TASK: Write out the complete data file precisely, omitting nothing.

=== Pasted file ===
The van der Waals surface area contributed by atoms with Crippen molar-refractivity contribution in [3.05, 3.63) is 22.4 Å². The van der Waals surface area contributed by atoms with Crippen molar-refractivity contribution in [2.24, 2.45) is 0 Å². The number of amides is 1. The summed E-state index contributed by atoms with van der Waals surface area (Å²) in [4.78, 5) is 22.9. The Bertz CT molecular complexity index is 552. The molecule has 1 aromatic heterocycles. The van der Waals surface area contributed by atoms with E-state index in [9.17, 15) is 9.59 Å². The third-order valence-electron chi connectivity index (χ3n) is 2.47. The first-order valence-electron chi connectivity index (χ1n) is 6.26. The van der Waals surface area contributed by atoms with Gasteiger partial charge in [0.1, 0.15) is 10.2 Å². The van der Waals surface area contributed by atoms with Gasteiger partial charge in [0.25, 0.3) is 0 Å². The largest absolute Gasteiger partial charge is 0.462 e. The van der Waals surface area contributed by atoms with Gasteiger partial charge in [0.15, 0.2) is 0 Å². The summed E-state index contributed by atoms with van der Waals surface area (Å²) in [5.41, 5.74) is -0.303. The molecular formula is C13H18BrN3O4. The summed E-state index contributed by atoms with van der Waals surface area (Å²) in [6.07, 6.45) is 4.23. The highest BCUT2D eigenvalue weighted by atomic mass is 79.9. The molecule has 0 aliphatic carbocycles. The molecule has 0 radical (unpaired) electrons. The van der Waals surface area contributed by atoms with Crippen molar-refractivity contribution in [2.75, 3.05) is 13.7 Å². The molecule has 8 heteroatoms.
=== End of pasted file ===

The van der Waals surface area contributed by atoms with Crippen molar-refractivity contribution in [3.05, 3.63) is 22.4 Å². The van der Waals surface area contributed by atoms with Crippen molar-refractivity contribution in [2.24, 2.45) is 0 Å². The number of amides is 1. The summed E-state index contributed by atoms with van der Waals surface area (Å²) in [4.78, 5) is 22.9. The Bertz CT molecular complexity index is 552. The molecule has 1 aromatic heterocycles. The van der Waals surface area contributed by atoms with E-state index in [9.17, 15) is 9.59 Å². The third-order valence-electron chi connectivity index (χ3n) is 2.47. The first-order valence-electron chi connectivity index (χ1n) is 6.26. The van der Waals surface area contributed by atoms with Gasteiger partial charge in [0.1, 0.15) is 10.2 Å². The van der Waals surface area contributed by atoms with Gasteiger partial charge in [0.25, 0.3) is 0 Å². The largest absolute Gasteiger partial charge is 0.462 e. The van der Waals surface area contributed by atoms with Gasteiger partial charge in [0.15, 0.2) is 0 Å². The summed E-state index contributed by atoms with van der Waals surface area (Å²) in [5.41, 5.74) is -0.303. The molecular formula is C13H18BrN3O4. The summed E-state index contributed by atoms with van der Waals surface area (Å²) in [6.07, 6.45) is 4.23. The highest BCUT2D eigenvalue weighted by atomic mass is 79.9. The molecule has 0 aliphatic carbocycles. The molecule has 0 radical (unpaired) electrons. The van der Waals surface area contributed by atoms with Crippen molar-refractivity contribution in [2.75, 3.05) is 13.7 Å². The molecule has 8 heteroatoms.